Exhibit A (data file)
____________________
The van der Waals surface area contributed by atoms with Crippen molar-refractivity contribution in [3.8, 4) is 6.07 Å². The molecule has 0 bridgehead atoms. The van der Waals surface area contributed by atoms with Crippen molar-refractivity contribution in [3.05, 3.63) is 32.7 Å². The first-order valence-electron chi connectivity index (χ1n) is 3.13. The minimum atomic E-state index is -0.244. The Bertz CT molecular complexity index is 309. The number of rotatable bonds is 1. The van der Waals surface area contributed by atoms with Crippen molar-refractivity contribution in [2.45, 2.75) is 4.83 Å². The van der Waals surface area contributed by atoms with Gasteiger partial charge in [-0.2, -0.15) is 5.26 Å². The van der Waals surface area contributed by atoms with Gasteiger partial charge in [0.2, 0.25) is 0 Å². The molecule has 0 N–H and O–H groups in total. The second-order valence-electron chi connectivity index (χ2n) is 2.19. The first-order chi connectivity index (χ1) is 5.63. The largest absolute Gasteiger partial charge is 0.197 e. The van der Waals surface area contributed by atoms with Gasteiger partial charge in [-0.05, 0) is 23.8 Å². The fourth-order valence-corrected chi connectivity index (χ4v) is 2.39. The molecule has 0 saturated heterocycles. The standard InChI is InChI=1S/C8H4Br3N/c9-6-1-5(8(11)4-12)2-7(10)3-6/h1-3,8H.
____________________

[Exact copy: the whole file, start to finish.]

The van der Waals surface area contributed by atoms with Crippen molar-refractivity contribution in [3.8, 4) is 6.07 Å². The molecule has 0 bridgehead atoms. The van der Waals surface area contributed by atoms with Crippen molar-refractivity contribution in [3.05, 3.63) is 32.7 Å². The first-order valence-electron chi connectivity index (χ1n) is 3.13. The minimum atomic E-state index is -0.244. The Bertz CT molecular complexity index is 309. The number of rotatable bonds is 1. The van der Waals surface area contributed by atoms with Crippen molar-refractivity contribution in [2.45, 2.75) is 4.83 Å². The van der Waals surface area contributed by atoms with Gasteiger partial charge in [-0.2, -0.15) is 5.26 Å². The van der Waals surface area contributed by atoms with Gasteiger partial charge in [0.2, 0.25) is 0 Å². The molecule has 0 N–H and O–H groups in total. The second-order valence-electron chi connectivity index (χ2n) is 2.19. The first-order chi connectivity index (χ1) is 5.63. The largest absolute Gasteiger partial charge is 0.197 e. The van der Waals surface area contributed by atoms with Gasteiger partial charge in [-0.05, 0) is 23.8 Å². The fourth-order valence-corrected chi connectivity index (χ4v) is 2.39. The molecule has 0 saturated heterocycles. The standard InChI is InChI=1S/C8H4Br3N/c9-6-1-5(8(11)4-12)2-7(10)3-6/h1-3,8H.